If an image is part of the content, a phrase or sentence is appropriate. In the case of a photograph or imagery that supplements or enhances surrounding content, a brief description might also be appropriate.

Some alt text can describe an image, like a photograph. For an image that stands in for content that would otherwise be text, often directly in the flow of a sentence, the alt attribute should flow seamlessly with surrounding text content.

Some images depict text and the alt attribute describes the text equivalent. Buttons & Icons
Some cases require alt text that indicates the purpose or functionality of the image, rather than the meaning or description. A search button is a great example. Even if the image depicts a magnifying glass, in this context a literal description doesn’t accurately replace the image and isn’t helpful to the user. Instead, indicating the function of the image is a better choice.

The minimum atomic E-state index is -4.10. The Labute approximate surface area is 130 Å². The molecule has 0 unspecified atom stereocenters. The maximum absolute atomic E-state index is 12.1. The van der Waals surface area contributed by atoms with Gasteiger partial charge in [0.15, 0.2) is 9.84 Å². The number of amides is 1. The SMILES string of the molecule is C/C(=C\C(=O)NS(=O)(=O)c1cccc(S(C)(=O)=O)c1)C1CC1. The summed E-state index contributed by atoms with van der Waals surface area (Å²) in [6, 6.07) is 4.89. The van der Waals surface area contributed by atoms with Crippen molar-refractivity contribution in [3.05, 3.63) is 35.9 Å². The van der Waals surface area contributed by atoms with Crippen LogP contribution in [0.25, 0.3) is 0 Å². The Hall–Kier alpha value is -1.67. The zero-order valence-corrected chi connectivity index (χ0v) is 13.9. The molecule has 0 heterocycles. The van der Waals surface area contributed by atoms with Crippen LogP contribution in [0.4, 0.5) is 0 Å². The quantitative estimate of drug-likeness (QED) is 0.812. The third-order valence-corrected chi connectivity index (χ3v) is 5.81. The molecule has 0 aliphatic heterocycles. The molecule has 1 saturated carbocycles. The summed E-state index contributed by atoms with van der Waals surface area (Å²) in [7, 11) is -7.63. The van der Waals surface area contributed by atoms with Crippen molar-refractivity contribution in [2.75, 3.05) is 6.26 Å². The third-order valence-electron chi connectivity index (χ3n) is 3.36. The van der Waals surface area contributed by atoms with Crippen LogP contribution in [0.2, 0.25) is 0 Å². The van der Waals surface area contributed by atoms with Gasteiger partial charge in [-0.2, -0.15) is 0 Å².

The alt attribute can be used to describe the function of an image. Images used as visual representation immediately adjacent to descriptive text do not require alt text and the alt attribute can be left blank.

Some cases don't require alt text. Another option is to include a description of the image. This can be a great option for product images on your ecommerce website. A description can be good for product photos. The Title Attribute
The title attribute is another good way to improve the value of your site to users. The title attribute can be used on any content element to add additional or advisory information. Titles are often used to indicate the full text of an abbreviation or acronym, offering extra detail, meaning and context to your site's content.

Most browsers display the title attribute as a tool tip, so text, images and links with title attributes will display additional or explanatory information when hovered over with the mouse cursor. Tiles can be helpful to offer more information about the destination of links that may otherwise only display “click here” or "more”.

Try hovering over this link to see the title text:

Ecommerce Cart Mods

The title attribute on a link might look like this:

A description can be good for product photos.